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The Democratic Strategist

Political Strategy for a Permanent Democratic Majority

Health Care and the Federal Budget

Even as we await the effects of the economic stimulus package, the Obama administration’s first federal budget is due to be released next week. And according to some rich hints dropped by Office of Management and Budget director Peter Orszsag to Politico‘s Ben Smith, that budget is likely to focus to a surprising extent on creating a foundation for universal health care:

Though the budget’s details have been closely held, Orszag revealed, in broad terms, two: a continued focus on health care policy and a plan “to restore the nation to a sustainable fiscal trajectory over the five-to-10- year window.”
The next step on health care, he said, is a set of “changes to Medicare and Medicaid to make them more efficient, and to start using those programs more intelligently to lead the whole health care system.”
With a growing body of research finding some practices more cost-effective than others, the program’s reimbursement rules can be used to force changes at those hospitals — a sort of back door to health care reform.
“Medicare and Medicaid are big enough to change the way medicine is practiced,” he said.

This suggests steps to link health care cost containment to a major shift towards adoption of medical best practices, including outcome-based medicine, chronic disease management, and prevention, all big preoccupations of Orszag when he ran the Congressional Budget Office.
So: a move towards universal health care in a budget that will reflect widespread fears over the fiscal implications of the stimulus package? Yes, because of the vast implications of medical cost containment for the federal budget.
The Obama administration’s focus on convincing Americans that universal health care will actually save money over the long run is likely to be a central feature of next week’s “fiscal responsibility summit,” which has been advertised as a first step towards “entitlement reform.” As Jonathan Cohn explained at The Treatment blog yesterday, progressives fearing some sort of change-Social-Security agenda should calm down; the “summit” will largely be about Medicare and health care costs.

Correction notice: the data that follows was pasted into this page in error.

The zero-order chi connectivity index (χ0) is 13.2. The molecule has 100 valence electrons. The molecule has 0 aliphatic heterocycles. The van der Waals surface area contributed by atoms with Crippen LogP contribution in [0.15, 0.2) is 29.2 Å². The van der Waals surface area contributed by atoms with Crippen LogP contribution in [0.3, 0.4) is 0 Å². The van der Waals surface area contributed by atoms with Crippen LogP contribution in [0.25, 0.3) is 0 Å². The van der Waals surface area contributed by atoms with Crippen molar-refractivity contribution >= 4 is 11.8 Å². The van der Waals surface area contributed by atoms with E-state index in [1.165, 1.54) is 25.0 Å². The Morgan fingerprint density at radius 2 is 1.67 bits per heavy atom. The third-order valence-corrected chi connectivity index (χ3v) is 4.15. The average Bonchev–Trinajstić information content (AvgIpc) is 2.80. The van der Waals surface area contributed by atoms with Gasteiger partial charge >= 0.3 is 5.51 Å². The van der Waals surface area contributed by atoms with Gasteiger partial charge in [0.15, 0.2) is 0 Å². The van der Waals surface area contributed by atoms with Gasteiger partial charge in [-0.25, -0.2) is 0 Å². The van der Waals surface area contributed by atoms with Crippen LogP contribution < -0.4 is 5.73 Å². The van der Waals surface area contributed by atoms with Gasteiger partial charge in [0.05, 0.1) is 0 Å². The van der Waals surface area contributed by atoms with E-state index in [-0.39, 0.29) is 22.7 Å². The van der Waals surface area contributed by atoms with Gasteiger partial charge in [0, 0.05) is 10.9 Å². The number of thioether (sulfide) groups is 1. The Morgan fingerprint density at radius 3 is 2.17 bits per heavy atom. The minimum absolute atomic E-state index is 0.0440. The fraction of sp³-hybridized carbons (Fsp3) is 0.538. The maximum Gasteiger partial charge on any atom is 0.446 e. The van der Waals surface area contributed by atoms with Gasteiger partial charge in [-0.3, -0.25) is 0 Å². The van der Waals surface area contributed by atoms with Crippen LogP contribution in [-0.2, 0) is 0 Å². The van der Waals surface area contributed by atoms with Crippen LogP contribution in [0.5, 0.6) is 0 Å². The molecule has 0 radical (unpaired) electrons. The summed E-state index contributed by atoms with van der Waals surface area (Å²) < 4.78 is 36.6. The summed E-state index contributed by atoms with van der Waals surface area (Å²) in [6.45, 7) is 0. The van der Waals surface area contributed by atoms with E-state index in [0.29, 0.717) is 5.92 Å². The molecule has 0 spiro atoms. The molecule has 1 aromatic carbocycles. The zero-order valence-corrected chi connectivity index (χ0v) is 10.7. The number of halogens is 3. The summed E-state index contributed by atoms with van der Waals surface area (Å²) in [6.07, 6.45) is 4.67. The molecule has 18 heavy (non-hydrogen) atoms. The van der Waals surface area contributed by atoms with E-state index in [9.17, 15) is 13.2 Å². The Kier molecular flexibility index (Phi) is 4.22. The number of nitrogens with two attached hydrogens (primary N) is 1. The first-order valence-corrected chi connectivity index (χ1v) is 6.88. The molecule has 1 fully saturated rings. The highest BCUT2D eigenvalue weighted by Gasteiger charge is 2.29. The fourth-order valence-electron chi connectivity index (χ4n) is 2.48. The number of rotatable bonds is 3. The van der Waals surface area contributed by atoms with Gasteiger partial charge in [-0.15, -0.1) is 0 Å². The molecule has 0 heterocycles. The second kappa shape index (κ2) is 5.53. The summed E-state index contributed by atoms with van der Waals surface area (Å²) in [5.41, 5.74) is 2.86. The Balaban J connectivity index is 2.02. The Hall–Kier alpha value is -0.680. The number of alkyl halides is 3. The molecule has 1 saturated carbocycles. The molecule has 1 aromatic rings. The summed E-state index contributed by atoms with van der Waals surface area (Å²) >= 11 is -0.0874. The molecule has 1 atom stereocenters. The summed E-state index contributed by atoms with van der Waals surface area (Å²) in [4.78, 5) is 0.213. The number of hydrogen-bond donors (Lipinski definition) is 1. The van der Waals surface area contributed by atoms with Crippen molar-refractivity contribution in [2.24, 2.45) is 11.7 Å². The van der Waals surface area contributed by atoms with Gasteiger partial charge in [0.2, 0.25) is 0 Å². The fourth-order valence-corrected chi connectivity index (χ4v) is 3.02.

As Ben Smith notes, next week will be a really big week for Peter Orszag. Comprehensive health care reform foundered in the 1990s in part because Americans weren’t convinced that the status quo would wind up being far more expensive and less reliable. Making that case again, and more effectively, will be very important for the administration and the country.

One comment on “Health Care and the Federal Budget

  1. MadamMijanou on

    The US Health Care System – basically a “for profit” system for Insurance Companies and Hospitals. It’s capitalism at it’s very worst. As AIG and certain auto companies and banks are “too big” to fail, will that be the outcome for this system we call health care? For those of you not yet on Medicare, it is a pretty good system. It’s been paid for by weekly deductions from my paycheck – my doctor sends in one bill to one company and gets a check in the mail for his services. What went wrong? The universal word for what has gone wrong with capitalism, “GREED”. Greed by the doctors first and foremost who saw a cash cow, and overburdened and defrauded the system with too many tests, fraudulant diagnosis and a system that found it more expedient to let the false claims go than to fight them. Then the Hospitals piled on. Perhaps we should start from the beginning. Perhaps doctors who put care before money would be a good place to start. A hospital system that is run as a “not for profit”, and gave great concern to their overburdened nursing staff, would be a place to start with them. Nurses – who wants to be a nurse today? My goodness they are treated like slaves and degraded by the doctors, but who cares for you in the hospital? Is it the doctor who sticks his head in your room at 10:30PM and says – hey how you feeling – or is it the nurse that takes your vitals and gives a kind word and gets you back on your feet? As our jobs disappear it’s a great time to offer scholarships to nursing students. Give a nurse a boost up financially. Pay them well, give them great status. There would be less waste and fraud if Nurses had more to say, and less greed. It’s time to give Medicare all the ammunition it needs to fight the fraud – its time to put all Americans into a Medicare System.

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